(by Dustin Putman
Heavy-handed and, shockingly, not particularly funny, "The World's End" is the piddling final chapter in director Edgar Wright's so-called "Three Flavours Cornetto" trilogy (following 2004's "Shaun of the Dead" and 2007's "Hot Fuzz"). If both of those previous films were cheeky satires of, respectively, zombie movies and action pictures, this one—a take-off on the apocalyptic sci-fi subgenre—gets points only for being slightly better than the similar "This Is the End," a disaster in more ways than one. Otherwise, "The World's End" gets things all wrong, its sarcastic humor more often than not limp and its play for drama tone-deaf and overbearing when a lighter touch might have made a greater impact in regards to themes about reluctantly growing up and coming to terms with guilt from the past. Article continues below
It has been twenty-three years since the happiest night of Gary King's (Simon Pegg) life: a teenage pub crawl with his four best friends that made him feel freer (and drunker) than he'd ever felt before, or since. Desperate to recapture that youthful magic, he shows up in London and convinces lawyer Andy (Nick Frost), real estate agent Oliver (Martin Freeman), architect Steven (Paddy Considine), and car salesman Peter (Eddie Marsan) to return to hometown Newton Haven and conquer the dozen bars that make up the Golden Mile. All is going well—save for Andy's insistence on not drinking—until Gary heads to the loo in pub #4 and encounters a human-looking robot full of blue goo. The guys, along with Oliver's fetching younger sister Sam (Rosamund Pike), soon determine that most of the town has been overtaken by drones from outer space out to replace the free-thinking people of Earth with replicas who all think and behave alike. Gary might be in grave danger, but he is determined to reach that last watering hole he never reached all those year's before, a place called The World's End.
A title with dual meanings, "The World's End" is inferior to "Shaun of the Dead" and "Hot Fuzz," not to mention Simon Pegg's (2013's "Star Trek Into Darkness") and Nick Frost's (2011's "Attack the Block") last non-Wright team-up, 2011's more entertaining alien comedy "Paul." If comedies are basically meant to make a person have a nice time and leave with a smile, this one, co-written by Wright and Pegg, does the opposite. It doesn't take itself too seriously until it does, and when this point comes a morose aura blankets the proceedings. Aspiring no more than a few light chuckles—heading into their second bar, called The Old Familiar, they discover it looks exactly like the one they just left—the film meanders even as it inches forward. The fight set-pieces pitting the homosapiens against a circle of rampaging "blanks" get repetitive quickly, while an extended sequence where the guys must prove to each other that they are still, in fact, themselves is like a copycat of a scene from 1998's far more inspired "The Faculty." The closer the movie gets to the finale, the darker and more self-serious it gets, Gary's grievances with adulthood, his alcoholism, and an unresolved tragedy from his and Andy's past boiling over with unsophisticated mawkishness and one of those oppressive music scores that breaks out the violins to spell out to viewers exactly how they should be feeling. There was a way to properly handle these thematic plot threads while ringing true, but this one doesn't, right down to Gary's anguished cry that these pub-hopping exploits are "all I've got!"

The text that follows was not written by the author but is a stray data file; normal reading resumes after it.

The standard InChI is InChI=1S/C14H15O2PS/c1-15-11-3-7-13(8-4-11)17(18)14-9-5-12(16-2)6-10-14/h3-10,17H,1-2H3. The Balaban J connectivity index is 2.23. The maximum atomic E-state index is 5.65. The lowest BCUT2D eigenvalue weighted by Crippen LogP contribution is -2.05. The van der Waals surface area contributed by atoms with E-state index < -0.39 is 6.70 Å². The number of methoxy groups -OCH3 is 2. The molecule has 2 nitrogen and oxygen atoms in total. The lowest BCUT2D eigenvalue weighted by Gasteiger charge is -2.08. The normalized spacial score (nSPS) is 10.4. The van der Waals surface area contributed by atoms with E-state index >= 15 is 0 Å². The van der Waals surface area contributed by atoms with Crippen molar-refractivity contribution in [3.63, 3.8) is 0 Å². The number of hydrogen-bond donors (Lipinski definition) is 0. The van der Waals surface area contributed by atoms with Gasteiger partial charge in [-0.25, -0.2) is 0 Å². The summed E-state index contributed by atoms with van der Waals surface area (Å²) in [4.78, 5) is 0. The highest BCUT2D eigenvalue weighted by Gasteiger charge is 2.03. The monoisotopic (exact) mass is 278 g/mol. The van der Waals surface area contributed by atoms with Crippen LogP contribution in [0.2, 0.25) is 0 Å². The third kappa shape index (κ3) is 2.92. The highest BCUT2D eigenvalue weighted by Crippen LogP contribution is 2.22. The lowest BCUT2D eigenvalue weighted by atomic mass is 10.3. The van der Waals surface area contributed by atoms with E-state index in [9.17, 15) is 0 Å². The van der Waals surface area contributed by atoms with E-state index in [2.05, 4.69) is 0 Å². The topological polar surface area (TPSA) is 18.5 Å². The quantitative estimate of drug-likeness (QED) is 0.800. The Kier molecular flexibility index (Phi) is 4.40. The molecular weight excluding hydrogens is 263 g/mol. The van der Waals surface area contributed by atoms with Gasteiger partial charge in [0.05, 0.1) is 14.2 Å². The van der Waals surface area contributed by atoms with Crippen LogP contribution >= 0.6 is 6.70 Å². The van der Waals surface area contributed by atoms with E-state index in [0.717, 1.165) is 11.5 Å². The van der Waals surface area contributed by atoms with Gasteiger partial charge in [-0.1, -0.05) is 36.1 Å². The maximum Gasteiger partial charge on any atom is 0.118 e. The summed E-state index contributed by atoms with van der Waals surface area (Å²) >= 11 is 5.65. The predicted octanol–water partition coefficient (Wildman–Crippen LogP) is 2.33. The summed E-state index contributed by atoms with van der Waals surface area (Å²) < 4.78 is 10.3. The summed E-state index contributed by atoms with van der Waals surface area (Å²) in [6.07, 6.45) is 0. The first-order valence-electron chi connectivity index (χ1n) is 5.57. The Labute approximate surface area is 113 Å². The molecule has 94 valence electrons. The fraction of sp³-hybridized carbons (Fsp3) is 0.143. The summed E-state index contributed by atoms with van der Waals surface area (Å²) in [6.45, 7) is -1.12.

Simon Pegg is usually quite adept at playing guys like Gary—that is, stunted man-children and narcissistic ne'er-do-wells—but if he makes for a pleasing enough protagonist, the actor goes overboard in his serious moments. Also not helping Gary's case are the crass lies he tells his friends (yes, there's a dead mother who isn't really dead). As the more responsible straight-arrow Andy, who was injured years ago in an accident the particulars of which are gradually revealed, Nick Frost continues to make for a likable wing-man to Pegg. He isn't given enough to do here, but what he does manage to achieve with so little to work with is laudable. As the reserved, henpecked Peter, Eddie Marsan (2013's "Jack the Giant Slayer") stands out among the other three friends, while Rosamund Pike (2012's "Jack Reacher") brightens up her scenes as Sam, "the one who got away" from Gary's high school days, but she frustratingly disappears too frequently.
"The World's End" is bumbling and unkempt, though there was a point in the third act where director Edgar Wright could have brought things to a close while making an absurdist comment on the typical end-of-the-planet movies. Instead, he goes on another ten minutes with a conclusion that brings to a finish these characters in a thoroughly unsatisfying way. There has been a lot of anticipation from fans of "Shaun of the Dead" and "Hot Fuzz" to see what Wright, Pegg and Frost would do next, and this capper to their very loosely related trilogy answers this query with a middling, unpolished splat that tries, and fails, to emulate the go-for-broke mix of laughs and sentimentality that made those previous pictures cult-worthy sleeper hits. A creative miscalculation full of wasted potential, mark this dour little number down as a big disappointment.